Tuesday, January 31, 2012

Ignoring Finnish Lessons, Relationships, & Seamless Transitions

"When shown successful reform models elsewhere in the world, educators and lawmakers (in the U.S.) often scoff that there are no lessons for America."

This is the opening sentence of the "Lessons Ignored" article posted 1-30-12 on the Atlanta Journal-Constitution. The article goes over the strategies used by too many in the US to ignore what is happening in Finnish schools.

The final sentence in this article is painfully true about the U.S. educational system: “We keep making minor changes to an education system that is 100 years out of date. It is not that the United States has a bad system. We have no system.”

The educational system in Finland has multiple unifying factors.  Probably the most central is a dedication to minimizing transition trauma between grades and maximazing personal relationships by students with teachers. It leads to a system with no separate middle schools.  The elementary school years (grades 1-6) and the middle school years (7-9) are all spent in the same school. 

The middle school debate has raged within the United States for 50 years.  Middle schools were started without reasoning based in university research.  They were simply considered a good idea.  Now all over the US school systems are closing separate middle schools and moving back to the K-8 model.   Google "separate middle schools" and read the reports.  If you study the first 50 hits you will find a very few school systems who are opening middle schools.  Those are moving against the crowd.   Over 1,000 of the 9,000+ U.S. middle schools that existed in 2005 have closed or changed into k-8 schools. ( http://educationnext.org/the-middle-school-mess/ )  Now we have Finland that reinforces this change.  We should end using separate middle schools so that our students avoid unnecessary transition trauma.

Due to the value the Finnish educational system places on personal relationships and the minimizing of transition, most of the time one teacher stays with the same class of students from first through 6th grades.  The goal is to make the first 9 years of education as seamless as possible, all in one school, with as few teachers as possible involved with each student.  That is a priceless goal!

Monday, January 30, 2012

Texas Education Crisis in Dallas

This week has been tragic for parents, students, and teachers in Dallas ISD.

The crisis started when at the Thursday Board meeting 11 schools were voted to be closed down. That same night the DISD Board voted to force teachers to work on the clock for 45 more minutes each day. This was done with little public information or discussion. Then, due to this vote, a young teacher who was the main income earner for 6 children was placed on leave for writing a critical letter to a board member. This past weekend the blogs exploded as is clearly visible by looking at comments at each of the above three linked news articles.  Within the past 24 hours a "sickout" has emerged for Leap Day as a form of protest. Here is the organization web site for the quickly formed Teachers for Change. There were many more such articles written every hour!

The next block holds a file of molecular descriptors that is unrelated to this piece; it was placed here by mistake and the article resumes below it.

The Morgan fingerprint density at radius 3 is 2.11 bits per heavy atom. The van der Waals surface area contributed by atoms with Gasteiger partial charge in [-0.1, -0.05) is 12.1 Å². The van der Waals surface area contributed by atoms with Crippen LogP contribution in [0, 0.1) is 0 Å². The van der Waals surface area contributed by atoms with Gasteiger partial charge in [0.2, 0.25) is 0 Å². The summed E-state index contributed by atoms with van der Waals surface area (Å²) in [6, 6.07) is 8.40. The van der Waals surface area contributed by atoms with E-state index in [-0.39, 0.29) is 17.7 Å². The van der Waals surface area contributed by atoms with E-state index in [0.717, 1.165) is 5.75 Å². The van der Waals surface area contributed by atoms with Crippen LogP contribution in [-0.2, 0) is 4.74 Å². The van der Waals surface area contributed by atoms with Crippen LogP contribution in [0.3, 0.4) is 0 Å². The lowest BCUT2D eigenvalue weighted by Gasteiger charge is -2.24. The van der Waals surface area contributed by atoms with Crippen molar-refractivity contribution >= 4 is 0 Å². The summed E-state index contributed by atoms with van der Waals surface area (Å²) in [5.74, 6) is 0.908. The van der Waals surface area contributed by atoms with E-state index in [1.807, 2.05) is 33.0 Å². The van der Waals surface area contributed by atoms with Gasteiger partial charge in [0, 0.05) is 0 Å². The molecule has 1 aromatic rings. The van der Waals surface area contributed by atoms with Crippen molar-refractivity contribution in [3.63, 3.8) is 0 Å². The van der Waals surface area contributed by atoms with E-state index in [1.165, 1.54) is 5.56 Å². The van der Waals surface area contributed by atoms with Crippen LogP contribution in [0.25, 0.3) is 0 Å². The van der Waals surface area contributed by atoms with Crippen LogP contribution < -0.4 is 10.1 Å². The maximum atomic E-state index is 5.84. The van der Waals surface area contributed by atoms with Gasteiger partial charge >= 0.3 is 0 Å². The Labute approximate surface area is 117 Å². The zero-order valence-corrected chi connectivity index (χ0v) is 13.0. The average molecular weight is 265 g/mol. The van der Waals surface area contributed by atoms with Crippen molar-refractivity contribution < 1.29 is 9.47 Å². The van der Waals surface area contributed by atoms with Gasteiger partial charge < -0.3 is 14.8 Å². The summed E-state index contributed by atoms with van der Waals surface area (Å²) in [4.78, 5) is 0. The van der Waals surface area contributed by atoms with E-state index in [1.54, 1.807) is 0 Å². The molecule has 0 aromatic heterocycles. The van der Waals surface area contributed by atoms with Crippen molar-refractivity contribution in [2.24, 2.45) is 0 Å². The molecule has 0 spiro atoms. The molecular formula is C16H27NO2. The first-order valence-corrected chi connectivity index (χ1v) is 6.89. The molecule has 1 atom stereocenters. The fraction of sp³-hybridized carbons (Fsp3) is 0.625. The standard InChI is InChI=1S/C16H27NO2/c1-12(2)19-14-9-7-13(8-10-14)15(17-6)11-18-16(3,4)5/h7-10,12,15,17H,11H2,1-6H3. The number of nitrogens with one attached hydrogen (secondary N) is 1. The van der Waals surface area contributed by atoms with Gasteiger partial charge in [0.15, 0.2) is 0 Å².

The instigator of all this tension was last year's legislative session when relatively few ever went to Austin to protest what was happening.  Only 13,000 showed up for the largest demonstration. That amounted to about one demonstrator for every 5 jobs lost combined with every 350 students pushed into more crowded classrooms. Ultimately over $5 billion was cut from the Texas education budget. This trauma in Dallas is the fallout, with some peripheral damage, from those tragic decisions.

Anyone angry about what is happening to our students, parents, and teachers, and the future of Texas, must contact their legislators!

The legislators who voted “Yea” to Senate Bill 1 (SB1) are responsible for starting this process rolling. We must focus on those who voted to pass SB1 which was the budget bill that cut the educational budget. Generally speaking "Yea" votes for SB1 were along party lines, but that is not always true.  Here is a list of all Dallas area State Legislators and the votes they made on SB1:

Dallas Area State Legislators 2011
and votes on Senate Bill 1
(Right-click to enlarge chart and print.)
SB1 was passed 6-28-11 in special session. The final votes, as recorded above, are also recorded online. Go to the SB1 actions page at http://www.legis.state.tx.us/BillLookup/Actions.aspx?LegSess=821&Bill=SB1 and click on the most recent votes tabs for both the House and Senate, each at the top of the page. You will see the names of those legislators responsible, the "Yea" votes. We need to be calling their offices now asking for the reasoning behind their votes. Thank the legislators who voted "Nay."  Then get ready for the next election, attend campaign gatherings, and ask questions. Our children need advocates to stand up for them! 
You may also find your legislators and their contact information at http://www.legis.state.tx.us/ .

Sunday, January 29, 2012

Exorcise Ghost of Separate but Equal from Dallas

Today's Dallas Morning News editorial is titled: "Wanted: an innovator to nudge DISD out of its comfort zone."   It lists qualities needed by a superintendent for Dallas ISD. 

The editorial was credible and tempting until it said the new DISD superintendent should, "move more quickly on worthy ideas such as creating in-district charter schools ..."

This is a reminder that too many of the efforts to improve DISD go toward some students having educational resources made available to them separate from other students: magnet schools, charter schools, etc...